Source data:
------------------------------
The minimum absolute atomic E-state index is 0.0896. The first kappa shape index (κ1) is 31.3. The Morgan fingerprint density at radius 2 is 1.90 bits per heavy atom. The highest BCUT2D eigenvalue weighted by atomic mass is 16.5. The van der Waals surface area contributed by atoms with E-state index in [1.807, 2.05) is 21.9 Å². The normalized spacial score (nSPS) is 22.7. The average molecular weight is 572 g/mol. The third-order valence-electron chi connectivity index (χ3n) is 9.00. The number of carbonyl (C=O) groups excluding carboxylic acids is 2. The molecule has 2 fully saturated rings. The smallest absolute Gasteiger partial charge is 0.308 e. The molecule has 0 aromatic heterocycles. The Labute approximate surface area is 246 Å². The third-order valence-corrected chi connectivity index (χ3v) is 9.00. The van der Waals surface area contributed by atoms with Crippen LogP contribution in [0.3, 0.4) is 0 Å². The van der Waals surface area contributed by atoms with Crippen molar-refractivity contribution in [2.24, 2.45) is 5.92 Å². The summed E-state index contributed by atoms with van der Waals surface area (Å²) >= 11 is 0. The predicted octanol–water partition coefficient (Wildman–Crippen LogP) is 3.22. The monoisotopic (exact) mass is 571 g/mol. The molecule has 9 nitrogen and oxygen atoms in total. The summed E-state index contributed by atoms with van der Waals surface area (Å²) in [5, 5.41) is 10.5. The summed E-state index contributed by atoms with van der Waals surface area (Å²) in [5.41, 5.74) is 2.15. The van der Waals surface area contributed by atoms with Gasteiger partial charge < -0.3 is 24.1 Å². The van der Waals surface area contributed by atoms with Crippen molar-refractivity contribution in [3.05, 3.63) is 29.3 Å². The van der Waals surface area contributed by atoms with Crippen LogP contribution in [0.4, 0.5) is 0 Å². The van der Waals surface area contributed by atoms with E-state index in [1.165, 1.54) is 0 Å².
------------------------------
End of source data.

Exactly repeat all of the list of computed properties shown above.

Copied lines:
The minimum absolute atomic E-state index is 0.0896. The first kappa shape index (κ1) is 31.3. The Morgan fingerprint density at radius 2 is 1.90 bits per heavy atom. The highest BCUT2D eigenvalue weighted by atomic mass is 16.5. The van der Waals surface area contributed by atoms with E-state index in [1.807, 2.05) is 21.9 Å². The normalized spacial score (nSPS) is 22.7. The average molecular weight is 572 g/mol. The third-order valence-electron chi connectivity index (χ3n) is 9.00. The number of carbonyl (C=O) groups excluding carboxylic acids is 2. The molecule has 2 fully saturated rings. The smallest absolute Gasteiger partial charge is 0.308 e. The molecule has 0 aromatic heterocycles. The Labute approximate surface area is 246 Å². The third-order valence-corrected chi connectivity index (χ3v) is 9.00. The van der Waals surface area contributed by atoms with Crippen LogP contribution in [0.3, 0.4) is 0 Å². The van der Waals surface area contributed by atoms with Crippen molar-refractivity contribution in [2.24, 2.45) is 5.92 Å². The summed E-state index contributed by atoms with van der Waals surface area (Å²) >= 11 is 0. The predicted octanol–water partition coefficient (Wildman–Crippen LogP) is 3.22. The monoisotopic (exact) mass is 571 g/mol. The molecule has 9 nitrogen and oxygen atoms in total. The summed E-state index contributed by atoms with van der Waals surface area (Å²) in [5, 5.41) is 10.5. The summed E-state index contributed by atoms with van der Waals surface area (Å²) in [5.41, 5.74) is 2.15. The van der Waals surface area contributed by atoms with Gasteiger partial charge < -0.3 is 24.1 Å². The van der Waals surface area contributed by atoms with Crippen molar-refractivity contribution in [3.05, 3.63) is 29.3 Å². The van der Waals surface area contributed by atoms with Crippen LogP contribution in [0.4, 0.5) is 0 Å². The van der Waals surface area contributed by atoms with E-state index in [1.165, 1.54) is 0 Å².